(Here’s more on creating secondary characters)

4. Who’s against the protagonist?

The protagonist has enemies besides the antagonist, and I like to have a few folks handy to stir up trouble. They’re not full-on villains, just characters who don’t like my protagonist or their friends, and who will be perfectly happy to cause them hassles if the opportunity arises. I like to pick a few people that are connected to the conflicts (internal or external) of the plot, but sometimes these characters just show up as I need them.

Some key things I need to know at this stage:
  • What do they want?
  • Why don’t they like the protagonist?
  • How might they cause trouble?

(Here’s more on enemies who aren’t the antagonist)

5. Who’s the love interest? (If there is one)

I like to look at love interests last, because that allows me to get a better sense of who the other story people are and how this person might be different. Other writers might choose this first, especially in a romance where the two protagonist are the love interests. It might be small, or it might be central to the entire plot, but I like to have a good reason these two people are interested in each other.

Some key things I need to know at this stage:
  • What do they want?
  • Why are they attracted to the protagonist?
  • What need do they fill for the protagonist?
  • What makes them lovable?

By the end of my character creation stage, I typically have between three and twelve characters of various levels ready to be fleshed out. I have a general sense of who is in the story, what role they play, and how they fit with the conflicts (internal and external). They’re still quite rough in most cases, but it’s enough for me to start plotting and developing the major turning points of the story.

Question for you guys:
Do you want me to go into more detail on these five categories or move on the next step, which is creating the setting? I’ve written a lot about creating characters so I’m not sure if I need to do more on that, but I will if you guys want to see more of the raw development process I go through.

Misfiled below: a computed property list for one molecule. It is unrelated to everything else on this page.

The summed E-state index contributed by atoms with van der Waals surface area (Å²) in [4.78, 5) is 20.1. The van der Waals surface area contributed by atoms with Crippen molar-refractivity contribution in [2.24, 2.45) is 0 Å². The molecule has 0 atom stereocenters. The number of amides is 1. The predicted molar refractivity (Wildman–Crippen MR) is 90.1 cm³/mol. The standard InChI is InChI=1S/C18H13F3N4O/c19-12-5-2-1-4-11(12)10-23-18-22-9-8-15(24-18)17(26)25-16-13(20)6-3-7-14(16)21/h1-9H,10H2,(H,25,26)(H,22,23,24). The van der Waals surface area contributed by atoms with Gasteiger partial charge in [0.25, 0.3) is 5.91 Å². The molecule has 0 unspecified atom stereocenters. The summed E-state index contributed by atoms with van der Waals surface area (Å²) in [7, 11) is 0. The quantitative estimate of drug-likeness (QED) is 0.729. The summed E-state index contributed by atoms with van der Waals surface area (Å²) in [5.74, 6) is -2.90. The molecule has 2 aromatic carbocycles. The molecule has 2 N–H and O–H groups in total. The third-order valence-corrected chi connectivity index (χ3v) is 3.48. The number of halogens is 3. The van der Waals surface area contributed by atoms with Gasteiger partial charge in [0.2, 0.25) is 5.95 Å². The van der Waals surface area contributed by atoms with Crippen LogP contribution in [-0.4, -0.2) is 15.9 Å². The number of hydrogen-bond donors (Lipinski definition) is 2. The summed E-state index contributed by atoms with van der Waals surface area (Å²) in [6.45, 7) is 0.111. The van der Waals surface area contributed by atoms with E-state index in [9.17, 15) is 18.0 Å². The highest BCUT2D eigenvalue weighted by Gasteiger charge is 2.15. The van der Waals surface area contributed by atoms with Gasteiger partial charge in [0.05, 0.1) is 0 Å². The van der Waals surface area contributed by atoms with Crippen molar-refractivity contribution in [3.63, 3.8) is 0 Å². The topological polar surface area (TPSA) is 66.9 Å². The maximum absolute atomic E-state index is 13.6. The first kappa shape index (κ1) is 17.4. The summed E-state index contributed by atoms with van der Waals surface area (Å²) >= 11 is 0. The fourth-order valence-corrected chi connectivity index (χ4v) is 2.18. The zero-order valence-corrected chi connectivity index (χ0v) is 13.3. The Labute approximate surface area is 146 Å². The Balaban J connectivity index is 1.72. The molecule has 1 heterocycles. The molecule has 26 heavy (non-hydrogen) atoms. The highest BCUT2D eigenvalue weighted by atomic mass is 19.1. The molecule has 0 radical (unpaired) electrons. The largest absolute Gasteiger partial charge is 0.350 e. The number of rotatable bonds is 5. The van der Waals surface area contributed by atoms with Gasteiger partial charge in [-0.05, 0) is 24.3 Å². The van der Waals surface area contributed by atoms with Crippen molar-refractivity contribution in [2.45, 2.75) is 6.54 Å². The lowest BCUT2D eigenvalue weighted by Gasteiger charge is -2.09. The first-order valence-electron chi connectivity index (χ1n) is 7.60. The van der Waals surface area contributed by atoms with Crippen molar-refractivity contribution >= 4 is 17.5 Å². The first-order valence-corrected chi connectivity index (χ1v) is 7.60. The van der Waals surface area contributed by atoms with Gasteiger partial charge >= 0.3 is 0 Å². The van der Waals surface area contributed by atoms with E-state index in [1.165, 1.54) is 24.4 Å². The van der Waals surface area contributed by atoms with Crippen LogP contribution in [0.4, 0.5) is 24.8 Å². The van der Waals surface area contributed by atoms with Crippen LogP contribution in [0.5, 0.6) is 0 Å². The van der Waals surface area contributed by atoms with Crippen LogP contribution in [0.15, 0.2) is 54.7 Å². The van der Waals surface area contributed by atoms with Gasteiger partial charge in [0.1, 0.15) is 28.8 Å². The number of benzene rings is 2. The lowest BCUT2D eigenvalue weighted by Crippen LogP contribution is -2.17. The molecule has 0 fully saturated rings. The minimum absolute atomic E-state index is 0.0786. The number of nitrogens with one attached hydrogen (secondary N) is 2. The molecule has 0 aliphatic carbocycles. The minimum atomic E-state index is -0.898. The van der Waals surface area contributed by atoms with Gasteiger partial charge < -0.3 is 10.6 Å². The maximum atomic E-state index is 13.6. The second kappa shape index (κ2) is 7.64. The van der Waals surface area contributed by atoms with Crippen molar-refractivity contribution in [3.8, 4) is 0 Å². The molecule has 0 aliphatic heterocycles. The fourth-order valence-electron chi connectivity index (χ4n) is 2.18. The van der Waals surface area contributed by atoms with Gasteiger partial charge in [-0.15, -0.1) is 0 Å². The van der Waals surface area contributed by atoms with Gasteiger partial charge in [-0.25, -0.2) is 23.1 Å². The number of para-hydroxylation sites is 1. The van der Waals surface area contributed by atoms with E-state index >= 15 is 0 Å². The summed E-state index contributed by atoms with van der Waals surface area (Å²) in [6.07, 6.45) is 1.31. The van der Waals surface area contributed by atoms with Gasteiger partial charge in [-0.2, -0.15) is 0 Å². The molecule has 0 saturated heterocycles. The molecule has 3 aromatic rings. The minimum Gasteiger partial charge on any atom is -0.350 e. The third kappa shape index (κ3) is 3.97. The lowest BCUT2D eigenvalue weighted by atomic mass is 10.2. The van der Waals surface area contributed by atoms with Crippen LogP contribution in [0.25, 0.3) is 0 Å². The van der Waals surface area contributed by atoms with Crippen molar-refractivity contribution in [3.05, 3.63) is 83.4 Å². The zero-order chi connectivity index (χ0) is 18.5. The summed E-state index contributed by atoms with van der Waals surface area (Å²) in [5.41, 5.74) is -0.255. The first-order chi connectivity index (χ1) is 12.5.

How do you like to create your characters? 

Find out more about characters and point of view in my book, Fixing Your Character & Point-of-View Problems.

Go step-by-step through revising character and character-related issues, such as two-dimensional characters, inconsistent points of view, too-much backstory, stale dialogue, didactic internalization, and lack of voice. Learn how to analyze your draft, spot any problems or weak areas, and fix those problems.

With clear and easy-to-understand examples, Fixing Your Character & Point-of-View Problems offers five self-guided workshops that target the common issues that make readers stop reading. It will help you:
  • Flesh out weak characters and build strong character arcs
  • Find the right amount of backstory to enhance, not bog down, your story
  • Determine the best point(s) of view and how to use them to your advantage
  • Eliminate empty dialogue and rambling internalization
  • Develop character voices and craft unique, individual characters 
Fixing Your Character & Point-of-View Problems starts every workshop with an analysis to pinpoint problem areas and offers multiple revision options in each area. You choose the options that best fit your writing process. It's an easy-to-follow guide to crafting compelling characters, solid points of view, and strong character voices readers will love.

Available in paperback and ebook formats.

Janice Hardy is the award-winning author of the teen fantasy trilogy The Healing Wars, including The Shifter, Blue Fire, and Darkfall from Balzer+Bray/Harper Collins. The Shifter, was chosen for the 2014 list of "Ten Books All Young Georgians Should Read" from the Georgia Center for the Book.

She also writes the Grace Harper urban fantasy series for adults under the name, J.T. Hardy.

When she's not writing novels, she's teaching other writers how to improve their craft. She's the founder of Fiction University and has written multiple books on writing.
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  1. I have all your articles regarding characters in my folder. I'm looking forward to your instructions on setting.

  2. I'd like to know a bit more about the steadfast characters and the flat arcs, because the changing character who has to overcome some flaw seems to be the only template right now, judging by what I've found on the net. I think that "the character who changes the world/others" is as legitimate as "the character who is changed by his journey/other people," but you don't find as much about them.

    1. I like this, and I know the perfect example to help illustrate it.

  3. I for one would like to know the process in which you develop your characters since I am interested in how other authors do this and would like to learn from.